Endoscopic Removal of a Bronchial Carcinoma in a Dog Using One-Lung Ventilation
Article first published online: 3 APR 2008
© Copyright 2008 by The American College of Veterinary Surgeons
Volume 37, Issue 3, pages 222–225, April 2008
How to Cite
MOSING, M., IFF, I. and MOENS, Y. (2008), Endoscopic Removal of a Bronchial Carcinoma in a Dog Using One-Lung Ventilation. Veterinary Surgery, 37: 222–225. doi: 10.1111/j.1532-950X.2008.00369.x
- Issue published online: 3 APR 2008
- Article first published online: 3 APR 2008
- Submitted: May 2007 Accepted: December 2007
Objective— To describe anesthetic management of endoscopic electrosurgical removal of a bronchial carcinoma, partially blocking the right main stem bronchus in a Cocker Spaniel.
Study Design— Clinical case report.
Animals— Dog with a bronchial carcinoma.
Methods— To allow sufficient space for the endoscope and to avoid an oxygen-rich gas mixture in the trachea, which carries the risk of an airway fire when electrocautery is used, a 1 lumen endobronchial tube (EBT) was inserted into the left main stem bronchus. One-lung ventilation (OLV) started with a volume-controlled ventilator was switched to pressure-controlled ventilation in combination with positive end-expiratory pressure (PEEP).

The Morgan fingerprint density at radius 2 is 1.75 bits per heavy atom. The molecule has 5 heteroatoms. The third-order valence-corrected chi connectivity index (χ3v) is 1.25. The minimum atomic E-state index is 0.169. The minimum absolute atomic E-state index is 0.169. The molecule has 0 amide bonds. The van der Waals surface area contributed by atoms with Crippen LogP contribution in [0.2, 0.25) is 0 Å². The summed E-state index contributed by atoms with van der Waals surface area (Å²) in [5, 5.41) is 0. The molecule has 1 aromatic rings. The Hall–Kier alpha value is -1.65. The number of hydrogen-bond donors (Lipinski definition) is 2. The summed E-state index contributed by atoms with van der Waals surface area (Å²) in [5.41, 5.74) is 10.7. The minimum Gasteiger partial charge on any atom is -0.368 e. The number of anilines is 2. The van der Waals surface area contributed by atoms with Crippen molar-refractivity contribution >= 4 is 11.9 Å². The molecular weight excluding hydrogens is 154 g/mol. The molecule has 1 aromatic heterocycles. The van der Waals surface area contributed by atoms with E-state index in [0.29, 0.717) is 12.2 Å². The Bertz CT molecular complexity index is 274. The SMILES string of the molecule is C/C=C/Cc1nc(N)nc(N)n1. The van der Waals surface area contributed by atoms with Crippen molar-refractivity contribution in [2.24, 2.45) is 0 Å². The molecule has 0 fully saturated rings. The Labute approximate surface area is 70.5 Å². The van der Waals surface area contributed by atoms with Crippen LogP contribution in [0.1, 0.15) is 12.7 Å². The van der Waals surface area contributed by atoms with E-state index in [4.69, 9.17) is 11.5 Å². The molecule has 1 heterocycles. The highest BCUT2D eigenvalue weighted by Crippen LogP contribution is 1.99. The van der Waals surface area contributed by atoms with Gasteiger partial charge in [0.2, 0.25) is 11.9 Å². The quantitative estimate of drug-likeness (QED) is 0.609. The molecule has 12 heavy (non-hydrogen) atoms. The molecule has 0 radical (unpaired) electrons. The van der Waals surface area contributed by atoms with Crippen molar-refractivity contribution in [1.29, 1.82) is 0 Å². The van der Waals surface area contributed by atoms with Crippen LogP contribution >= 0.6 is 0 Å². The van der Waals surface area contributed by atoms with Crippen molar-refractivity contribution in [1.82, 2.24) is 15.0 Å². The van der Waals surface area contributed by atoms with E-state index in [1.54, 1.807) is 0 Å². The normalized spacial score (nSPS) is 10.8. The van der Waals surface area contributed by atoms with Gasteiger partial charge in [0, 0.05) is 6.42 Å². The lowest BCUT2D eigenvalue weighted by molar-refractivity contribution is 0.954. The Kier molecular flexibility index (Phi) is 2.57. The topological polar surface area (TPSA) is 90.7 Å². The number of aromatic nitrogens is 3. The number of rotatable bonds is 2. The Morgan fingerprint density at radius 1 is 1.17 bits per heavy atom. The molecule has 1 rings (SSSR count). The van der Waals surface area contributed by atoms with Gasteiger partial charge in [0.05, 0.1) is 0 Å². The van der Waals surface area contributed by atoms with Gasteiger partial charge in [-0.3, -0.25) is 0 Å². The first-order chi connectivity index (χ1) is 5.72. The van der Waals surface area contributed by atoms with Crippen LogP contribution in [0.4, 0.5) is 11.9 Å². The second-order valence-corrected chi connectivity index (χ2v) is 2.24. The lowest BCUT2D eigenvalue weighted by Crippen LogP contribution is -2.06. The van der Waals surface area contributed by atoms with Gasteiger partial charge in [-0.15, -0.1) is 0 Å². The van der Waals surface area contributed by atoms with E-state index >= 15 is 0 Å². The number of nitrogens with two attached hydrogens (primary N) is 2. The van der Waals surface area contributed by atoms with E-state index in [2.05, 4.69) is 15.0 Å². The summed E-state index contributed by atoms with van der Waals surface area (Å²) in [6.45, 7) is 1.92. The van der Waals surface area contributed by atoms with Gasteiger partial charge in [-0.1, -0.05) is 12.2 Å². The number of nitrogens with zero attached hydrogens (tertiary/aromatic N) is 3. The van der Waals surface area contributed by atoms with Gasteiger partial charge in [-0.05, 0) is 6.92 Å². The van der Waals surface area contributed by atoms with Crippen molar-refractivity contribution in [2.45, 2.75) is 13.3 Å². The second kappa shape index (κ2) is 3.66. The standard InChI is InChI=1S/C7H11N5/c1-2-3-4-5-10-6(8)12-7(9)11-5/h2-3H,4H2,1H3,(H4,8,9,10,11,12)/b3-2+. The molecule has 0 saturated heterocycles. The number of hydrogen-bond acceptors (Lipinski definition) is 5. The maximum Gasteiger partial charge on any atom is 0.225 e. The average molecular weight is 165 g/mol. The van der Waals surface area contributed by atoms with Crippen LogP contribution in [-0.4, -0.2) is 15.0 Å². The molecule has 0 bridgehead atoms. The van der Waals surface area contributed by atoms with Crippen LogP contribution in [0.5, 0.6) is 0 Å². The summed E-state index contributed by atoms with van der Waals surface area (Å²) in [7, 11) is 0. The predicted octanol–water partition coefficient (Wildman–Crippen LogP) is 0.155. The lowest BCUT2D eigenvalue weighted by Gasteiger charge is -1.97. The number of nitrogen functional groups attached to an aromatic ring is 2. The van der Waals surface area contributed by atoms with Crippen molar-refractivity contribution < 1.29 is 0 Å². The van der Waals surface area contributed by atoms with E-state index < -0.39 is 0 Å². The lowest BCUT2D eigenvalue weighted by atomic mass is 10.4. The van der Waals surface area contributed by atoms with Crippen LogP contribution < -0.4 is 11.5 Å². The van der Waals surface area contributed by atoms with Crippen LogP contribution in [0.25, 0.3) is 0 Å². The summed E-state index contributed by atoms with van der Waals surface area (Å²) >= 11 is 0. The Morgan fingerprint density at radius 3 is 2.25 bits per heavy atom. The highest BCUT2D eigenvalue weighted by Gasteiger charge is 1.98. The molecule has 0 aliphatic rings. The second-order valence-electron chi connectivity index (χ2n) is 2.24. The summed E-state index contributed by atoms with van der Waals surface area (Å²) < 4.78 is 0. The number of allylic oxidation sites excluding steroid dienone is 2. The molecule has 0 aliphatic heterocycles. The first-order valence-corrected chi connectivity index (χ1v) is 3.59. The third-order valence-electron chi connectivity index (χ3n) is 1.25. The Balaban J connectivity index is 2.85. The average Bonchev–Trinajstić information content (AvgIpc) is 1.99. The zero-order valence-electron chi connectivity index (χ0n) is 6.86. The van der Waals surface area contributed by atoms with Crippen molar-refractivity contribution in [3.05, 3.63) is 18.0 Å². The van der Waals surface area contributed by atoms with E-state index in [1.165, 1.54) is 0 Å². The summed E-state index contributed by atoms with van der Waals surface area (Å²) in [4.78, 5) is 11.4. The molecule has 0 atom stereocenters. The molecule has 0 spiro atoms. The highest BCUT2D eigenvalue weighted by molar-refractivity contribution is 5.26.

Results— Resection of the bronchial carcinoma was successful. The dog was hypercapnic throughout the procedure and a high alveolar-arterial oxygen gradient was measured.
Conclusion— An EBT may be a feasible and safe option to provide OLV for bronchoscopic electrocautery with a closed thoracic cavity in dogs.
Clinical Relevance— EBT intubation for OLV should be considered as part of the anesthetic management of airway diseases treated with bronchoscopic electrocautery.